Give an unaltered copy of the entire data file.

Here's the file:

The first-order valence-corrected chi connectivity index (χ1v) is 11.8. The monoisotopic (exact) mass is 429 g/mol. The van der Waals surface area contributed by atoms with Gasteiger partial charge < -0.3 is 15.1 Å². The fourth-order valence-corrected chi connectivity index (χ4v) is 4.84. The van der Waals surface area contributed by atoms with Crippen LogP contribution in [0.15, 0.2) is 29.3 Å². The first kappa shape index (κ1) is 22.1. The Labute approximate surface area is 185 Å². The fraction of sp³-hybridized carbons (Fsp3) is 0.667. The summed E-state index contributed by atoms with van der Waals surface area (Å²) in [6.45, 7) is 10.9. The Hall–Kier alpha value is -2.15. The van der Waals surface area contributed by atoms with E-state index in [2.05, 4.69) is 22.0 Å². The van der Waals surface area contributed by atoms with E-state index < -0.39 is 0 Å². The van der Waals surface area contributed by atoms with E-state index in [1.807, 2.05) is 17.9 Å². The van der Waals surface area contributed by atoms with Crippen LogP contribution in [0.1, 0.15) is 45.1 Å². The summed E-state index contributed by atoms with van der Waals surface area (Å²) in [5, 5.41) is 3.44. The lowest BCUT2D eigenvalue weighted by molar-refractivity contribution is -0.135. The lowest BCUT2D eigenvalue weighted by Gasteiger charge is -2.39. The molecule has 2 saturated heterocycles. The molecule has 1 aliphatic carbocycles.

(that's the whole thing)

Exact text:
The first-order valence-corrected chi connectivity index (χ1v) is 11.8. The monoisotopic (exact) mass is 429 g/mol. The van der Waals surface area contributed by atoms with Gasteiger partial charge < -0.3 is 15.1 Å². The fourth-order valence-corrected chi connectivity index (χ4v) is 4.84. The van der Waals surface area contributed by atoms with Crippen LogP contribution in [0.15, 0.2) is 29.3 Å². The first kappa shape index (κ1) is 22.1. The Labute approximate surface area is 185 Å². The fraction of sp³-hybridized carbons (Fsp3) is 0.667. The summed E-state index contributed by atoms with van der Waals surface area (Å²) in [6.45, 7) is 10.9. The Hall–Kier alpha value is -2.15. The van der Waals surface area contributed by atoms with E-state index in [2.05, 4.69) is 22.0 Å². The van der Waals surface area contributed by atoms with E-state index < -0.39 is 0 Å². The van der Waals surface area contributed by atoms with E-state index in [1.807, 2.05) is 17.9 Å². The van der Waals surface area contributed by atoms with Crippen LogP contribution in [0.1, 0.15) is 45.1 Å². The summed E-state index contributed by atoms with van der Waals surface area (Å²) in [5, 5.41) is 3.44. The lowest BCUT2D eigenvalue weighted by molar-refractivity contribution is -0.135. The lowest BCUT2D eigenvalue weighted by Gasteiger charge is -2.39. The molecule has 2 saturated heterocycles. The molecule has 1 aliphatic carbocycles.